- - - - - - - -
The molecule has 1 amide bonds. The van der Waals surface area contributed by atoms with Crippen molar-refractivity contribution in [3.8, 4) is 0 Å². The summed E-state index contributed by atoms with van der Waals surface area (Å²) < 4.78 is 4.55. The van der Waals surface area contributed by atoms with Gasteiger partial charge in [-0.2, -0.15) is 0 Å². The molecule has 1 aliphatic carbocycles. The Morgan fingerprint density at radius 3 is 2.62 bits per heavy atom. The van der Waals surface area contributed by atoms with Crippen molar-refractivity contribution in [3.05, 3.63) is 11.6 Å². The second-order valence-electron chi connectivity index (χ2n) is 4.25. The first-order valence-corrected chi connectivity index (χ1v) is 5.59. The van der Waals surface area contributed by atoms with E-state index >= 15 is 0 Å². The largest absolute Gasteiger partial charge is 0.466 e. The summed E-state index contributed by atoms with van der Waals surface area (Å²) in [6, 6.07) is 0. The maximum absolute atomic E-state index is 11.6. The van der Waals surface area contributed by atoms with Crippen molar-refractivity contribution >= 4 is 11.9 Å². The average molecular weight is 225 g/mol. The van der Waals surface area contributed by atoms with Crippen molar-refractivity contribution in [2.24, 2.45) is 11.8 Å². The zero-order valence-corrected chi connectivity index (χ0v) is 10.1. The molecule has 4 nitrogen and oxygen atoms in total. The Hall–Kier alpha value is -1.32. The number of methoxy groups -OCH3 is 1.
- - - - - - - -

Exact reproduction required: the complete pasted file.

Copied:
The molecule has 1 amide bonds. The van der Waals surface area contributed by atoms with Crippen molar-refractivity contribution in [3.8, 4) is 0 Å². The summed E-state index contributed by atoms with van der Waals surface area (Å²) < 4.78 is 4.55. The van der Waals surface area contributed by atoms with Gasteiger partial charge in [-0.2, -0.15) is 0 Å². The molecule has 1 aliphatic carbocycles. The Morgan fingerprint density at radius 3 is 2.62 bits per heavy atom. The van der Waals surface area contributed by atoms with Crippen molar-refractivity contribution in [3.05, 3.63) is 11.6 Å². The second-order valence-electron chi connectivity index (χ2n) is 4.25. The first-order valence-corrected chi connectivity index (χ1v) is 5.59. The van der Waals surface area contributed by atoms with E-state index >= 15 is 0 Å². The largest absolute Gasteiger partial charge is 0.466 e. The summed E-state index contributed by atoms with van der Waals surface area (Å²) in [6, 6.07) is 0. The maximum absolute atomic E-state index is 11.6. The van der Waals surface area contributed by atoms with Crippen molar-refractivity contribution >= 4 is 11.9 Å². The average molecular weight is 225 g/mol. The van der Waals surface area contributed by atoms with Crippen molar-refractivity contribution in [2.24, 2.45) is 11.8 Å². The zero-order valence-corrected chi connectivity index (χ0v) is 10.1. The molecule has 4 nitrogen and oxygen atoms in total. The Hall–Kier alpha value is -1.32. The number of methoxy groups -OCH3 is 1.